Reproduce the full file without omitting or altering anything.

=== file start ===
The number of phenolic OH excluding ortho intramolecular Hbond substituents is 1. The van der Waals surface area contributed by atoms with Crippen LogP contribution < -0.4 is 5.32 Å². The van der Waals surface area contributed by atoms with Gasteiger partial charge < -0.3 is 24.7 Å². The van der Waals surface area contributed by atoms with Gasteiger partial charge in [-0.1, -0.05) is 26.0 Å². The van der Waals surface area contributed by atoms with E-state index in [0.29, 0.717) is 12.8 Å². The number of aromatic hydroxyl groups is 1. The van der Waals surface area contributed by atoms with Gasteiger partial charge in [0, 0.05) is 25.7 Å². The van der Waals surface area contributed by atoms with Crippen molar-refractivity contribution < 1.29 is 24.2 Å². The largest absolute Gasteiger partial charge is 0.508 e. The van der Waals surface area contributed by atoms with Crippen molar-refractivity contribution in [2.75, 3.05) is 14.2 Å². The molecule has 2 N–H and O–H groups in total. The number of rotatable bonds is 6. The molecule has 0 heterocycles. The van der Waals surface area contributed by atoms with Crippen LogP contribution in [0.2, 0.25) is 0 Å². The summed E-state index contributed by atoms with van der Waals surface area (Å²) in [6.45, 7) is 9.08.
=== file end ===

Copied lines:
The number of phenolic OH excluding ortho intramolecular Hbond substituents is 1. The van der Waals surface area contributed by atoms with Crippen LogP contribution < -0.4 is 5.32 Å². The van der Waals surface area contributed by atoms with Gasteiger partial charge < -0.3 is 24.7 Å². The van der Waals surface area contributed by atoms with Gasteiger partial charge in [-0.1, -0.05) is 26.0 Å². The van der Waals surface area contributed by atoms with E-state index in [0.29, 0.717) is 12.8 Å². The number of aromatic hydroxyl groups is 1. The van der Waals surface area contributed by atoms with Gasteiger partial charge in [0, 0.05) is 25.7 Å². The van der Waals surface area contributed by atoms with Crippen molar-refractivity contribution < 1.29 is 24.2 Å². The largest absolute Gasteiger partial charge is 0.508 e. The van der Waals surface area contributed by atoms with Crippen molar-refractivity contribution in [2.75, 3.05) is 14.2 Å². The molecule has 2 N–H and O–H groups in total. The number of rotatable bonds is 6. The molecule has 0 heterocycles. The van der Waals surface area contributed by atoms with Crippen LogP contribution in [0.2, 0.25) is 0 Å². The summed E-state index contributed by atoms with van der Waals surface area (Å²) in [6.45, 7) is 9.08.